Circulating 25-Hydroxyvitamin D and Risk of Esophageal and Gastric Cancer Cohort Consortium Vitamin D Pooling Project of Rarer Cancers

National Cancer Institute, Bethesda, Maryland 20852, USA.
American journal of epidemiology (Impact Factor: 4.98). 07/2010; 172(1):94-106. DOI: 10.1093/aje/kwq121
Source: PubMed

ABSTRACT Upper gastrointestinal (GI) cancers of the stomach and esophagus have high incidence and mortality worldwide, but they are uncommon in Western countries. Little information exists on the association between vitamin D and risk of upper GI cancers. This study examined the association between circulating 25-hydroxyvitamin D (25(OH)D) and upper GI cancer risk in the Cohort Consortium Vitamin D Pooling Project of Rarer Cancers. Concentrations of 25(OH)D were measured from 1,065 upper GI cancer cases and 1,066 age-, sex-, race-, and season-of blood draw-matched controls from 8 prospective cohort studies. In multivariate-adjusted models, circulating 25(OH)D concentration was not significantly associated with upper GI cancer risk. Subgroup analysis by race showed that among Asians, but not Caucasians, lower concentrations of 25(OH)D (<25 nmol/L) were associated with a statistically significant decreased risk of upper GI cancer (reference: 50-<75 nmol/L) (odds ratio = 0.53, 95% confidence interval: 0.31, 0.91; P trend = 0.003). Never smokers with concentrations of <25 nmol/L showed a lower risk of upper GI cancers (odds ratio = 0.55, 95% confidence interval: 0.31, 0.96). Subgroup analyses by alcohol consumption produced opposing trends. Results do not support the hypothesis that interventions aimed at increasing vitamin D status would lead to a lower risk of these highly fatal cancers.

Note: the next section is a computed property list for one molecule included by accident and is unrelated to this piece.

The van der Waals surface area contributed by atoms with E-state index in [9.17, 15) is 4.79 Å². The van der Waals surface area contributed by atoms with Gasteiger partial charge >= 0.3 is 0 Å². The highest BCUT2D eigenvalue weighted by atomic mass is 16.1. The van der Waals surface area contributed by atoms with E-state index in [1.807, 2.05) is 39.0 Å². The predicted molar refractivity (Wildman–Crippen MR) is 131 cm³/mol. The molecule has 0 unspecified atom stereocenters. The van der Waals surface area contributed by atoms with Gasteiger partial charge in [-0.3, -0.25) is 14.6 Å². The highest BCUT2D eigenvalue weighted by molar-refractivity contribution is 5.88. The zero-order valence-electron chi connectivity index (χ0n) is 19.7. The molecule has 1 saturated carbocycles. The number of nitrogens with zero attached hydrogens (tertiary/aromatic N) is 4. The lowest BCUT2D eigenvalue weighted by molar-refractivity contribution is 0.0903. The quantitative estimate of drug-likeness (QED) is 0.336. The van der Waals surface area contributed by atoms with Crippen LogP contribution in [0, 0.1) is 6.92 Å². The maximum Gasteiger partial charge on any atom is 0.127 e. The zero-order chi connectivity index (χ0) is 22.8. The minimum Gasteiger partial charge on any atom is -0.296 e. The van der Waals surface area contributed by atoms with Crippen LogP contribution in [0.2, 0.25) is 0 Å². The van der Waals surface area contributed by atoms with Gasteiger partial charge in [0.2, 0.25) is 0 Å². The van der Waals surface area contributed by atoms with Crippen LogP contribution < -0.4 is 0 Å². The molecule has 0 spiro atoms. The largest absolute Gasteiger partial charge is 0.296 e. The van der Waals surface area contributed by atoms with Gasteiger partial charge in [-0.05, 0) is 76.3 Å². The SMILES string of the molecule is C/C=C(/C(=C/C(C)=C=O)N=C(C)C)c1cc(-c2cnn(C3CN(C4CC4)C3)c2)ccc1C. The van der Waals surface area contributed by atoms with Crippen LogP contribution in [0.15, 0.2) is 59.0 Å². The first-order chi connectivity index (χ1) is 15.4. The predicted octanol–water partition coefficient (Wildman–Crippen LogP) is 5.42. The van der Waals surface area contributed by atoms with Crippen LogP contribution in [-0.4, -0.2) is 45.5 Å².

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Available from: Yu-Tang Gao, Aug 18, 2015
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    • "Although a number of studies have investigated associations between serum vitamin D levels and various cancers (Garland and Garland, 1980; Chen et al, 2007; Li et al, 2007; Abbas et al, 2008; Ahn et al, 2008; Abnet et al, 2010; Jenab et al, 2010; Stolzenberg- Solomon et al, 2010), little epidemiologic data for vitamin D and liver cancer are available, despite the important role of the liver in metabolising the circulating form of vitamin D. Supporting a possible association, vitamin D has been shown to inhibit liver carcinogenesis in cell lines and several animal models (Ghous et al, 2008), for example, vitamin D has been shown to reduce the number of chromosomal aberrations and double-strand breaks (Saha et al, 2001) as well as prevent cellular proliferation (Pourgholami et al, 2000; Caputo et al, 2003). For liver disease, results from existing epidemiologic studies, each modest in size, are mixed. "
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